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Is the Justice Department taking a stand against music licensing gridlock?

· July 31, 2015

Yesterday Billboard wrote that the Department of Justice was reportedly taking a position against a major source of gridlock in music licensing: so-called “fractional licensing.”

As readers of DisCo may recall, the Department of Justice has been investigating alleged anticompetitive activities by the nation’s performance rights organizations (PROs).  Two of the major PROs, ASCAP and BMI, are already governed by long-standing consent decrees originating from previous antitrust cases.  In the course of efforts to update those consent decrees, DOJ has reportedly said that it will look disfavorably on contractual terms that gridlock musical compositions.

This is a crucial development, because gridlock is one of the greatest impediments to more viable options for music delivery, and, one federal judge has already found, has been used anticompetitively in an effort to extract supra-competitive prices.

What exactly has the Justice Department frowned upon?  A practice called “fractional licensing.”  Understanding fractional licensing requires a bit of copyright background.  Generally, under copyright law, when multiple authors have a claim in a particular work, each is empowered to license full (but not exclusive) use of that work to others.  As copyright scholar Bill Patry explained in his 1994 Copyright Law & Practice treatise,

“Each joint author may exercise his or her rights (including granting nonexclusive licenses) without the other authorities permission or joinder and is immune from an infringement claim by the other author. The only obligation of corners to account for any profits earned from the exploitation.”

In fact, members of Congress said more or less the same thing upon enacting the Copyright Act of 1976, with a report from the House of Representatives explaining that co-owners of a work are to “be treated generally as tenants in common, with each coowner having an independent right to use or license the use of a work, subject to a duty of accounting to the other coowners for any profits.”

The upshot of this rule is that if a work has a half-dozen co-authors, a potential licensee need not haggle over six individual deals to use that work (non-exclusively).  The license can be struck with one co-author, and then the co-authors can decide amongst themselves how money is distributed.  Imagine striking five deals only to have the sixth hold all that work hostage by strategically holding out.

This is no small matter.  Many, if not most, songs have multiple authors.  According to Billboard’s article, 93 of the top 100 songs last year had co-writers, and 68 of them were registered with more than one PRO.  (Another source said 64.  It may be a commentary on the state of uncertainty in music licensing that even the publisher insiders venting to Billboard cannot accurately report how many works are in multiple hands.)

To pick one specific example, the recent hit “Uptown Funk” already had six credited songwriters before it became embroiled in a rights dispute, such that there are now 10 credited songwriters/publishers for this one song.

Congress intended for any one rightsholder to be able to authorize a work’s use (and be accountable for any profits to his or her co-rightsholders) as it would be inefficient for a potential licensee to strike 10 different contracts with 10 co-authors to use one individual work.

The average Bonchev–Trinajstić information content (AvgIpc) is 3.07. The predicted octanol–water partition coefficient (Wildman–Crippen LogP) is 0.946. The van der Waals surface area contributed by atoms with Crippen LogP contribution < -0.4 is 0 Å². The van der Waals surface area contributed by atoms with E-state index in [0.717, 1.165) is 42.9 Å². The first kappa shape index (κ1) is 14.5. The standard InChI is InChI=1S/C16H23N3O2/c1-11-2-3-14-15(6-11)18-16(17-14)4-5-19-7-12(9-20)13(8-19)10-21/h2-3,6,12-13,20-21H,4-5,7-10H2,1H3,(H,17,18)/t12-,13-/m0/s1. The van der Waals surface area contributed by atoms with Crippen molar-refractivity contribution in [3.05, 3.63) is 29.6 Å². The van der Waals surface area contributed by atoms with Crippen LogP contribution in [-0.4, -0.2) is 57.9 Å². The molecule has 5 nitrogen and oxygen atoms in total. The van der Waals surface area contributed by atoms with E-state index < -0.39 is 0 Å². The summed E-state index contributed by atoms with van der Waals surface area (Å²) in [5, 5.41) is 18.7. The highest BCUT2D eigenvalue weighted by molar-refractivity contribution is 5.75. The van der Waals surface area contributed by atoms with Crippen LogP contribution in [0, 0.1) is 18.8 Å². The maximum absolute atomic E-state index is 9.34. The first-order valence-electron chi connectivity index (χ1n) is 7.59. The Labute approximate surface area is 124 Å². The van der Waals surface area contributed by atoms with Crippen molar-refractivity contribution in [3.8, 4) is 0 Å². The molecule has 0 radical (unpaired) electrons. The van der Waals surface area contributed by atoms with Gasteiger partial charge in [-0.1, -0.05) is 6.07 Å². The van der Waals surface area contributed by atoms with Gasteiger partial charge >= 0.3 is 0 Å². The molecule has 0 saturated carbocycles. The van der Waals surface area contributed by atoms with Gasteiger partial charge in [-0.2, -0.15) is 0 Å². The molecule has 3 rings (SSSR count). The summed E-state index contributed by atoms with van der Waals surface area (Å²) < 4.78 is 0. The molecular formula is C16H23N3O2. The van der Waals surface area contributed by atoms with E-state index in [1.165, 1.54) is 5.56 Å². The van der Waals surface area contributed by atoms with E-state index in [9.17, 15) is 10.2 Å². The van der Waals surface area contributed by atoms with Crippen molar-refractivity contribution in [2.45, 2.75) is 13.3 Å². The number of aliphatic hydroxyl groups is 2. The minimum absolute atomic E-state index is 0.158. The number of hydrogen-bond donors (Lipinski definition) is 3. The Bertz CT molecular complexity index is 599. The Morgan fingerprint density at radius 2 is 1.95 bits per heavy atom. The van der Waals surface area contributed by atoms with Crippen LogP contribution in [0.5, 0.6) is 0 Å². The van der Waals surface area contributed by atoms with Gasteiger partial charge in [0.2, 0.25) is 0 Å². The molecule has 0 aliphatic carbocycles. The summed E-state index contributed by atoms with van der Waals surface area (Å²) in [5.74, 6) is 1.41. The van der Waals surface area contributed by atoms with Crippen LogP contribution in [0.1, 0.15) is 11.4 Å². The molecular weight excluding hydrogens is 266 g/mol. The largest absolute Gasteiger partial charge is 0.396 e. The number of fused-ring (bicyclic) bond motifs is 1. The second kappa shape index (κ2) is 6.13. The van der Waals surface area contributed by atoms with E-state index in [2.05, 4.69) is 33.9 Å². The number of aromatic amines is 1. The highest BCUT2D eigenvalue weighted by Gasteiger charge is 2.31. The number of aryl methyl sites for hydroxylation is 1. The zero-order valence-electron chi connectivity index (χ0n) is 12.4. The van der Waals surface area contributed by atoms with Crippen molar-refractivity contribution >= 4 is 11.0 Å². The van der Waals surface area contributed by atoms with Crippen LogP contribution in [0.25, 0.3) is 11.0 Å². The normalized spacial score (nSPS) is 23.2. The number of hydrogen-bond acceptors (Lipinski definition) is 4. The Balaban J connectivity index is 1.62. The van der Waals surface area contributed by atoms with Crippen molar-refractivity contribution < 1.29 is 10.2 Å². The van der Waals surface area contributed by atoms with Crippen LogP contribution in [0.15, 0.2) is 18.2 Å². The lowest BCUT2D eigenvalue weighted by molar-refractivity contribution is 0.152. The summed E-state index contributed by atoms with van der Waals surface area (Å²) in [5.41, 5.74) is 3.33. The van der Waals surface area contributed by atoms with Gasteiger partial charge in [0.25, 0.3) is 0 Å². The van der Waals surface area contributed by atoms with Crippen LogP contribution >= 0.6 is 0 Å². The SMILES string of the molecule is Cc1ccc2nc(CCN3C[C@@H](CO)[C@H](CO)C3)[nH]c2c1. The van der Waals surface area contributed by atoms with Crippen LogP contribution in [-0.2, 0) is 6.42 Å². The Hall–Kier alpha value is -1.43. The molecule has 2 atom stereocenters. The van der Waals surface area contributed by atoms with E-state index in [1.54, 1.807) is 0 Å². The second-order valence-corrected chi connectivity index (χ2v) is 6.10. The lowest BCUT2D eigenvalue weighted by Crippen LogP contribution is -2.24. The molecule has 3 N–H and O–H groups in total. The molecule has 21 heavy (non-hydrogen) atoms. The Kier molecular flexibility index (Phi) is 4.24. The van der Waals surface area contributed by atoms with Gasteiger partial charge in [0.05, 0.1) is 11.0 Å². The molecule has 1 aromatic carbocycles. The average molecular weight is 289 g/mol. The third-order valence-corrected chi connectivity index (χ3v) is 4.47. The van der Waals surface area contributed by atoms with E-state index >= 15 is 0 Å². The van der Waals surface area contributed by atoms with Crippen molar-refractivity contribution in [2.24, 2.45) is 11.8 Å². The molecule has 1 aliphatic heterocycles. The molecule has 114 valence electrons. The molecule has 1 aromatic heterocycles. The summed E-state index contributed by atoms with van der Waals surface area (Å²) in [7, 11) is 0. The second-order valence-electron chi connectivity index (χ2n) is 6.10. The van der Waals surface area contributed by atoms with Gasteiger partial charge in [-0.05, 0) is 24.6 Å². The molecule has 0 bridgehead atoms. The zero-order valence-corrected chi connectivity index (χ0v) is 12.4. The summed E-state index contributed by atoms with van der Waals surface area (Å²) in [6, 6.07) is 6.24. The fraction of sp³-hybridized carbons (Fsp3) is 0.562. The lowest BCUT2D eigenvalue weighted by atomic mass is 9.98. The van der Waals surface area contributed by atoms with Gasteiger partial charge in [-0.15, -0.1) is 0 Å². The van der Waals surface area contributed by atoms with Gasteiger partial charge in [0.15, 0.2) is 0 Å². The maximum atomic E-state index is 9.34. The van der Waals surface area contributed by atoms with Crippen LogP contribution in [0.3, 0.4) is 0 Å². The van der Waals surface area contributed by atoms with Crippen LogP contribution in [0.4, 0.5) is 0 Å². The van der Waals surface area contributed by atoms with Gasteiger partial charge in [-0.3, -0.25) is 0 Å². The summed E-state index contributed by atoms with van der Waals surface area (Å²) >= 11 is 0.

But in fact that can happen.  Why?  Because of the fractional licensing practices with which DOJ has apparently taken issue.  Embedded in contracts across the music industry, fractional licensing terms attempt to unwind Congress’s anti-gridlock rule.  These contractual provisions between multiple co-rightsholders purport to deprive one another of the ability to authorize the full use of the work.

The effect of fractional licensing (or “split works”) creates various problems.  First, it increases transaction costs.  When every co-author can unilaterally veto a use, but no individual co-author can unilaterally authorize that use, gridlock and uncertainty reign.  The fractional licensing environment makes it significantly more difficult to put creative works to use in the marketplace by vesting veto power in numerous rights-holders with relatively small interests in the work.  As I have observed before, when everyone is empowered to say “no,” but no one is empowered to say “yes,” it is far easier to hold up progress than to achieve it.

Second, and more important from an antitrust perspective, sophisticated licensors can “weaponize” these defects due to the notoriously disorganized nature of our nation’s copyright records, holding songs hostage despite owning only small shares of them.  Moreover, with rights spread across multiple music publishers, the possibility of coordinated refusals to license certain works is a greater risk, in an industry where one federal court has already found “troubling coordination” among publishers intent on “extract[ing] supra-competitive prices.”

This may explain why the Justice Department has taken an interest in this issue.  If the DOJ sticks to its guns on this issue in response to music publisher discontent, the result would be to resolve one source of gridlock in the music ecosystem.

Competition

Some, if not all of society’s most useful innovations are the byproduct of competition. In fact, although it may sound counterintuitive, innovation often flourishes when an incumbent is threatened by a new entrant because the threat of losing users to the competition drives product improvement. The Internet and the products and companies it has enabled are no exception; companies need to constantly stay on their toes, as the next startup is ready to knock them down with a better product.

Intellectual Property

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